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Explained: The role of DETER committees formed in Bengaluru to streamline Covid management at local level

Decentralized Triage and Emergency Response (DETER) Committees at ward-levels are being formed in the Karnataka capital, which will be overseen by the Bruhat Bengaluru Mahanagara Palike.

Written by Ralph Alex Arakal , Edited by Explained Desk | Bengaluru |
Updated: May 11, 2021 2:02:26 pm
A health worker checks a Covid-19 patient on oxygen support at a hospital, during the second wave of the coronavirus pandemic in Bengaluru. (PTI Photo)

As Bengaluru continues to witness a daily surge in fresh Covid-19 infections and related fatalities, the state government has decided to manage pandemic at the local level. On the orders of the state government, Decentralized Triage and Emergency Response (DETER) Committees at ward-levels are being formed in the Karnataka capital, which will be overseen by the Bruhat Bengaluru Mahanagara Palike.

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What are DETER committees?

Decentralized Triage and Emergency Response (DETER) committees have been formed across 198 wards in Bengaluru with the objective to strengthen government response and management of the coronavirus pandemic.

Also known as WDCs (Ward-level DETER Committees), these teams will emphasise on the distribution of localised action in a decentralised system of disaster response. They will be run in synergy with BBMP officials, ward committee members, government officers, representatives of the peoples, volunteers from resident welfare associations, civil society organisations, and disaster-support initiatives. This is expected to improve supervision for better ward-level Covid governance. WDCs will function on open-source technology with a suitable online platform identified by the BBMP for the same.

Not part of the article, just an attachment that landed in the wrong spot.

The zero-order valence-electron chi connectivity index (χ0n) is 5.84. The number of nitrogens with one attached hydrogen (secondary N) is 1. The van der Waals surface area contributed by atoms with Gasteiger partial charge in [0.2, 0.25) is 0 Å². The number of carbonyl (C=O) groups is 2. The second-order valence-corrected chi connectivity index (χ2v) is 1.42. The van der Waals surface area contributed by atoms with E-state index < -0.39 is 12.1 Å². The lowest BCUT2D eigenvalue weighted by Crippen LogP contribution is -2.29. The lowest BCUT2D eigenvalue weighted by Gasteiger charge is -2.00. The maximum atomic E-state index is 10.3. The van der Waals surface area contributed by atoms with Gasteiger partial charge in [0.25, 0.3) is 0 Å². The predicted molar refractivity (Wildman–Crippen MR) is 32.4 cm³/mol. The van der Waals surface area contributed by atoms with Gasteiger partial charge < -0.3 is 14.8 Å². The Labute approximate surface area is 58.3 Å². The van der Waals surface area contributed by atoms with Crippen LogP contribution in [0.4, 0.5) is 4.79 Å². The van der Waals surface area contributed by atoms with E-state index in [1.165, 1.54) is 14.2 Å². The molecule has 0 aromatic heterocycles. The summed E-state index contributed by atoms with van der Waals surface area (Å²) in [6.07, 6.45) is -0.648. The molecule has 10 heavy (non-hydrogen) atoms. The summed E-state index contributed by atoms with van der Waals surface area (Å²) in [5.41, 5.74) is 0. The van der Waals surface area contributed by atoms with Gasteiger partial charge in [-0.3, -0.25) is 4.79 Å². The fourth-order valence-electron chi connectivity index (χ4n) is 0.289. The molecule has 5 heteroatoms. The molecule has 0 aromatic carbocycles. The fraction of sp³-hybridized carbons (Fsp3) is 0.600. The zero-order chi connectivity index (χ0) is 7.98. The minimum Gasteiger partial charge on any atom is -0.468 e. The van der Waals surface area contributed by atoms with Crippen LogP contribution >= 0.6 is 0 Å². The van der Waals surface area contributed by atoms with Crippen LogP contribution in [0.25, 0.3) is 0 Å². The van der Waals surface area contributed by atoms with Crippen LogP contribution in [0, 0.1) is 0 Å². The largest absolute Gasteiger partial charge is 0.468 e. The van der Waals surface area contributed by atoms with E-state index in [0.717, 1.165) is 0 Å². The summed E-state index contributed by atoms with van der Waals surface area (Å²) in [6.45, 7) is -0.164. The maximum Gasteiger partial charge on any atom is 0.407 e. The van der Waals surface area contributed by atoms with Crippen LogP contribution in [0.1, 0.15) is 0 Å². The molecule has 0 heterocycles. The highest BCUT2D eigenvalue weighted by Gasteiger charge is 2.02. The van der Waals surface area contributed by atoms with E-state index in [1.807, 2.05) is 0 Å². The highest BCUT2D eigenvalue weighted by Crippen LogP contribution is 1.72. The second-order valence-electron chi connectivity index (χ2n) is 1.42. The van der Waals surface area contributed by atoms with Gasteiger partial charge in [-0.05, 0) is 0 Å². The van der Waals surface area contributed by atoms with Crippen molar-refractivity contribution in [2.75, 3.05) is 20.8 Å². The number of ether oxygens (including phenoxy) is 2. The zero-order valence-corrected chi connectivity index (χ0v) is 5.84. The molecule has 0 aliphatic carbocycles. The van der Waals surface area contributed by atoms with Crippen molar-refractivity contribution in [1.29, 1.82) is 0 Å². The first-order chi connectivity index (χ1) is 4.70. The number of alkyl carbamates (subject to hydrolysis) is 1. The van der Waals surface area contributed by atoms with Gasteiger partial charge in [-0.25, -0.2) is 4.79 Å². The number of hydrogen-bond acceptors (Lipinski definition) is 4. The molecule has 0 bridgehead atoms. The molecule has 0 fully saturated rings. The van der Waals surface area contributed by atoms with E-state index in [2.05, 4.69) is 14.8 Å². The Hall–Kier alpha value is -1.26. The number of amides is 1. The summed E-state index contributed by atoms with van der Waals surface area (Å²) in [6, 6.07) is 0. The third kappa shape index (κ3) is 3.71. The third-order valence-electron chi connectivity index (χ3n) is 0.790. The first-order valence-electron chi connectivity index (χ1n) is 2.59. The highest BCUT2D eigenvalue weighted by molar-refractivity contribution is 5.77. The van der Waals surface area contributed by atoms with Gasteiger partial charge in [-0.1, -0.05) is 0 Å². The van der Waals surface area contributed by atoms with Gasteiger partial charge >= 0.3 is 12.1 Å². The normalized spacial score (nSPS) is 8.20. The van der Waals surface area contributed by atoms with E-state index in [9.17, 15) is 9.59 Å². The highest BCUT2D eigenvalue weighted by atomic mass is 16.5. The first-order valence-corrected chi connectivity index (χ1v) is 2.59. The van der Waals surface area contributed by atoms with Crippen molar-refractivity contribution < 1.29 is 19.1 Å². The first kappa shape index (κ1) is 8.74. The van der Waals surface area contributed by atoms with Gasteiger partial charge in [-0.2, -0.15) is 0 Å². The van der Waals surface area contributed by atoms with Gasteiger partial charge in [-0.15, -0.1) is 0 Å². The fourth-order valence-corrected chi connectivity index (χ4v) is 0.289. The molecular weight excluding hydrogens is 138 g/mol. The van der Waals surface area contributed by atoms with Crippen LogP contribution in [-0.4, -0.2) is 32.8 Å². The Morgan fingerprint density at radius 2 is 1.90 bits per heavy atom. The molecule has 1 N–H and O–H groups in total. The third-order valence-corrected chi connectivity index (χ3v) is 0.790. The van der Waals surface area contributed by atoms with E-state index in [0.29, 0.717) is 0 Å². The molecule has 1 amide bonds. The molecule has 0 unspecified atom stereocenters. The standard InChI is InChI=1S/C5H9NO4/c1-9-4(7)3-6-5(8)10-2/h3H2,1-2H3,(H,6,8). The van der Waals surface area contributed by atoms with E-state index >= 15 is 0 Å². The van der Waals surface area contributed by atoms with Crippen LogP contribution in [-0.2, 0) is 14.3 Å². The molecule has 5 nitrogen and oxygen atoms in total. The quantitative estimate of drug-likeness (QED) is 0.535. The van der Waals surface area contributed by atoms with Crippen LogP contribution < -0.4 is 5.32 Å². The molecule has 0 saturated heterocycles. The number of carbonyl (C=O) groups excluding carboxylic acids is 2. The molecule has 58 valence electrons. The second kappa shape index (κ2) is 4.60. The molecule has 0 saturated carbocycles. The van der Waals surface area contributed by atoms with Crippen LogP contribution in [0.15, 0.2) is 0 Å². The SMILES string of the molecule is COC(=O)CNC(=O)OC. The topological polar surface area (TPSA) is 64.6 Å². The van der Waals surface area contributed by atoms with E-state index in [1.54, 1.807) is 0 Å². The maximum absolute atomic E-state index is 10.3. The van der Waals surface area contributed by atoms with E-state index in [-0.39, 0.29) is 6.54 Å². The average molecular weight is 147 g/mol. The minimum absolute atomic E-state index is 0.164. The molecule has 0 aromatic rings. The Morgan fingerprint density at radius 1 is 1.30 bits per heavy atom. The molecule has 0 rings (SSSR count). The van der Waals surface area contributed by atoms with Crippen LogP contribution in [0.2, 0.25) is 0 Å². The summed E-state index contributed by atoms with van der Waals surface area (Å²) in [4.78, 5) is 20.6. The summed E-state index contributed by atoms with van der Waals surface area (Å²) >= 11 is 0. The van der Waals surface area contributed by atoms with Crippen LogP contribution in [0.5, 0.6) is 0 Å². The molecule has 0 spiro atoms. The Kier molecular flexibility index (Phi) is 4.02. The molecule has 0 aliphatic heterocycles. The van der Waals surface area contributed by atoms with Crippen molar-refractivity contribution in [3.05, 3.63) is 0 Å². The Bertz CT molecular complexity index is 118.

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What will be the major responsibilities of WDCs?

WDCs will emerge as the first-point contact for those infected with Covid-19. These committees will also be entrusted with the responsibility to provide timely and accurate information to citizens on appropriate actions and behaviours that need to be taken at each stage of the Covid lifecycle.

WDCs will also share information on triaging — the process by which the need of patients whether to be in home isolation or to be admitted to stabilisation centres, hospitals and then whether to access hospital beds with/without oxygen or ventilators is determined — and take appropriate steps to enable contact tracing and testing.

Further, those in home isolation will be supported in a bid to minimise the burden to hospitals. Further, grievance redressal and escalate citizen needs, if any, and mobilisation of resources and essential medical supplies in the ward will also be carried out by the WDCS. While achieving universal vaccination in an efficient manner is another responsibility, in an event of death, WDCs are expected to help families connect with the hearse van and the crematorium team (or volunteers at burial grounds).

What is the main strategy to be in place for WDCs?

The Karnataka government has formulated a ‘3E Strategy’ for WDCs to micromanage Covid-19 in a comprehensive manner. The 3E Strategy is explained as follows: Efficient admission to hospitals facilitated by community triage services; Efficient discharge from hospitals enabling efficient bed-turnover; Empowering hospitals, doctors, and their management with supportive supervision.

What role will resident associations, civil society organisations play?

Resident groups and civil society organisations (CSOs) will suggest changes to improve the decentralisation process. They will also ensure all organisations working towards Covid relief are brought under a single umbrella of the WDCs. For organisations that are present across the city, the government has suggested their members to join WDCs in their respective wards.

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